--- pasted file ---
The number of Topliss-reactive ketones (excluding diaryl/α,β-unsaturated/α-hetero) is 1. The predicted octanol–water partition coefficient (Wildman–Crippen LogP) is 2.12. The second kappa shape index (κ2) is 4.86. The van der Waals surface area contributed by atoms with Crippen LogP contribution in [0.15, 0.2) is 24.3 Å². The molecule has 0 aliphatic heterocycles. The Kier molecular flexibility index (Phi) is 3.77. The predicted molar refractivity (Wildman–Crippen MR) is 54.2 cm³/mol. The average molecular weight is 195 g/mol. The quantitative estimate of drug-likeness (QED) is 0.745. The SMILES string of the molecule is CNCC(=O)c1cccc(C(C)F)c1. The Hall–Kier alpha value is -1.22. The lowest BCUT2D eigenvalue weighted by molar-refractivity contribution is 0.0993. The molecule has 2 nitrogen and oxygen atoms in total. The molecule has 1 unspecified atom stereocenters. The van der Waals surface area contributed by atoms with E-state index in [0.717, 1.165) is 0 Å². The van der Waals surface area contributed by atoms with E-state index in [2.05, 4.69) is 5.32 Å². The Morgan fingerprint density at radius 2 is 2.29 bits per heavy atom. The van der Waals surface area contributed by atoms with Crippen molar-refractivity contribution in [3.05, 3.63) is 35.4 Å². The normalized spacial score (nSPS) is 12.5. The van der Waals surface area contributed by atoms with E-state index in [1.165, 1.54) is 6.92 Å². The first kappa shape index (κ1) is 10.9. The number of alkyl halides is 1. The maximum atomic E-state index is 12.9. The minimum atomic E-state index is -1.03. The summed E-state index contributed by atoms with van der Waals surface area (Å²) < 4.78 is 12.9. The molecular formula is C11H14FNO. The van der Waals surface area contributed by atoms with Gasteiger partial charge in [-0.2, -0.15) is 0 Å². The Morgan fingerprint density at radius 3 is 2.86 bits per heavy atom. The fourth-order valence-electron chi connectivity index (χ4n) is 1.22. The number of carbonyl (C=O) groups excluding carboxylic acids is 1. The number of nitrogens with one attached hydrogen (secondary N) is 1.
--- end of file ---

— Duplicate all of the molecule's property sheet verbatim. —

The number of Topliss-reactive ketones (excluding diaryl/α,β-unsaturated/α-hetero) is 1. The predicted octanol–water partition coefficient (Wildman–Crippen LogP) is 2.12. The second kappa shape index (κ2) is 4.86. The van der Waals surface area contributed by atoms with Crippen LogP contribution in [0.15, 0.2) is 24.3 Å². The molecule has 0 aliphatic heterocycles. The Kier molecular flexibility index (Phi) is 3.77. The predicted molar refractivity (Wildman–Crippen MR) is 54.2 cm³/mol. The average molecular weight is 195 g/mol. The quantitative estimate of drug-likeness (QED) is 0.745. The SMILES string of the molecule is CNCC(=O)c1cccc(C(C)F)c1. The Hall–Kier alpha value is -1.22. The lowest BCUT2D eigenvalue weighted by molar-refractivity contribution is 0.0993. The molecule has 2 nitrogen and oxygen atoms in total. The molecule has 1 unspecified atom stereocenters. The van der Waals surface area contributed by atoms with E-state index in [0.717, 1.165) is 0 Å². The van der Waals surface area contributed by atoms with E-state index in [2.05, 4.69) is 5.32 Å². The Morgan fingerprint density at radius 2 is 2.29 bits per heavy atom. The van der Waals surface area contributed by atoms with Crippen molar-refractivity contribution in [3.05, 3.63) is 35.4 Å². The normalized spacial score (nSPS) is 12.5. The van der Waals surface area contributed by atoms with E-state index in [1.165, 1.54) is 6.92 Å². The first kappa shape index (κ1) is 10.9. The number of alkyl halides is 1. The maximum atomic E-state index is 12.9. The minimum atomic E-state index is -1.03. The summed E-state index contributed by atoms with van der Waals surface area (Å²) < 4.78 is 12.9. The molecular formula is C11H14FNO. The van der Waals surface area contributed by atoms with Gasteiger partial charge in [-0.2, -0.15) is 0 Å². The Morgan fingerprint density at radius 3 is 2.86 bits per heavy atom. The fourth-order valence-electron chi connectivity index (χ4n) is 1.22. The number of carbonyl (C=O) groups excluding carboxylic acids is 1. The number of nitrogens with one attached hydrogen (secondary N) is 1.